No, it’s not a sequel. This isn’t a new book but a new lease of life for an old one.
I can’t believe it’s nearly two years since Once Upon A Small Rhinoceros set sail, but since it is, that means it’s time for a paperback edition!
I’ve had the loveliest time introducing my little rhino to readers in schools and libraries far and wide. We’ve talked about courage and resourcefulness and feeling the fear and doing it anyway. About the beauty in encountering ‘strange’ things and the opportunities in letting yourself be lost. We’ve talked over and over about why it might be that so.many.readers can read the whole book and still think my glorious girl is a ‘he’.
Sometimes we’ve just curled up on the carpet and let the waves rock us to sleep. One little boy entered so completely into that space he said he felt seasick afterwards!
Along the way, I’ve learned a few things. Kids have pointed out things in the illustrations I’ve never noticed. My rhinoceros-drawing skills have improved, or changed, or something. I overcame my terror of public humiliation and drew a rhinoceros on butcher paper in front of a hall full of kids, upon which a small boy raised his hand and said he liked the way I had displayed a growth mindset. Kids today, I tell ya!
One of my absolute favourite things about being a writer is seeing my work spark creativity in others, and it’s been such a joy to get feedback from teachers and students who have used Once Upon A Small Rhinoceros in the classroom.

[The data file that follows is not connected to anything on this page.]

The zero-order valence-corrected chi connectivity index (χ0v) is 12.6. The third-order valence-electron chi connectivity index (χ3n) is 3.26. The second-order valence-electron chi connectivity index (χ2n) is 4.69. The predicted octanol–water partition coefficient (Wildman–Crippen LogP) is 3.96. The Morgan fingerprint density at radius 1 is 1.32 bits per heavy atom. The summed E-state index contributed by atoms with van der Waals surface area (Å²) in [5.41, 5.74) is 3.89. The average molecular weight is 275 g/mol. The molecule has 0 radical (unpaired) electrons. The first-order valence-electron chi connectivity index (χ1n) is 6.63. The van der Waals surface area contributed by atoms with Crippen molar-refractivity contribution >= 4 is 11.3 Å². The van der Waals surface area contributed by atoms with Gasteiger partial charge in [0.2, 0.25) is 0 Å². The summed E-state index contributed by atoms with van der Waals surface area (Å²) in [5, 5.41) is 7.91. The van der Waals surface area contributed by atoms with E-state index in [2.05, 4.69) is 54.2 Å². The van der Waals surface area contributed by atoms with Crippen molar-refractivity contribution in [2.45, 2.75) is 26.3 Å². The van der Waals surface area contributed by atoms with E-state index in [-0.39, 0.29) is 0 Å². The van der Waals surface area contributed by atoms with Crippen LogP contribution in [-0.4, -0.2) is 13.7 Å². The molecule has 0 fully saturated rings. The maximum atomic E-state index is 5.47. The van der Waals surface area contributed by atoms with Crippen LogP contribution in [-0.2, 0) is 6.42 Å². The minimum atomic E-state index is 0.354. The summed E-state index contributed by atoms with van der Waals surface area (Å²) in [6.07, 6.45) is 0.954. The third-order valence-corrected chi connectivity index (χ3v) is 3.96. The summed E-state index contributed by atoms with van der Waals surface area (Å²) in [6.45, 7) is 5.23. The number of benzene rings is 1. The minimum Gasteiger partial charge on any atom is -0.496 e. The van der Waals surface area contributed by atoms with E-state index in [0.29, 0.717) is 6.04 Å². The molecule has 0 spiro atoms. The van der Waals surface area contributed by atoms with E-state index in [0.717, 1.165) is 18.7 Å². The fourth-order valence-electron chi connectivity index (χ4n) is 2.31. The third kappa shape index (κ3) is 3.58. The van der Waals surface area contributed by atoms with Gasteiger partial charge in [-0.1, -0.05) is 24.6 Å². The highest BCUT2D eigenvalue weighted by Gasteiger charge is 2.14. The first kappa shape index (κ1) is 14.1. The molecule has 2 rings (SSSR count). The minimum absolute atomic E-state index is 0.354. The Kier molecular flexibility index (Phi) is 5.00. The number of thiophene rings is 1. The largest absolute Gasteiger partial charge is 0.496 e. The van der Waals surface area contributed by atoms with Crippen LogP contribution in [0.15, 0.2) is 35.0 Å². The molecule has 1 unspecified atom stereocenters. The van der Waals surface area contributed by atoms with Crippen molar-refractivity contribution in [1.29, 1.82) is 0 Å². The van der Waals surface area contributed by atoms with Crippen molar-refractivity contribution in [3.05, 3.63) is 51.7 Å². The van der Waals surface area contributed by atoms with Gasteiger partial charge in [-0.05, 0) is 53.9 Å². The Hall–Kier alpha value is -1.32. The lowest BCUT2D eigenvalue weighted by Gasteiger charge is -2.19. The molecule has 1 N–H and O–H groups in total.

With one group, I talked to kids about why the rhinoceros might wear her lifejacket before and during her journey, even when she’s on dry land. And why, in one particular illustration towards the end, she leaves it completely undone. We spoke about the idea of nightlights and security blankets, cuddly toys – things that make you feel safe independent of any practical function they might have.
A week or so later, a teacher sent me these wonderful pictures of an activity her class had done back at school. She had built on this idea, personalising it, challenging the kids to think about how this idea could relate to them. What were their worries and fears? And what could they use as a personal ‘lifejacket’ be in those situations?
On another occasion, I received a wonderful package from a Year 2 teacher in Sydney. Her class had compiled their own illustrated stories of the adventures the ‘even smaller rhinoceros’ might go on were the book to continue.
Last year, a mentor in the 12 Buckets program who had been sharing the book with one of her students had a 3D model of the rhinoceros printed so she could accompany her on holiday, and share her travels with the student.
(Small rhinoceros also visited Mark Greenwood‘s spa, but that is a whole other story …)
And recently, I received the following from a Year 2 teacher in Swanbourne:
In 2018 Once Upon a Small Rhinoceros became our most celebrated text in my Year 2 class. Children delighted over this little but intrepid character and we compared her braveness, determination and independence to qualities we would need to face the new year ahead. We allowed ourselves to dream big just like the little rhinoceros and set ourselves our own goals to strive for.
This is the stuff that absolutely makes my heart sing. These little glimpses from the reading frontlines remind me that these things I make up in my head go on to have a life outside me and themselves, that they ripple and ripple and sometimes really matter.
I’m so thrilled that my small rhinoceros is setting sail again. I hope she finds her way into the hearts of many more readers in the years to come.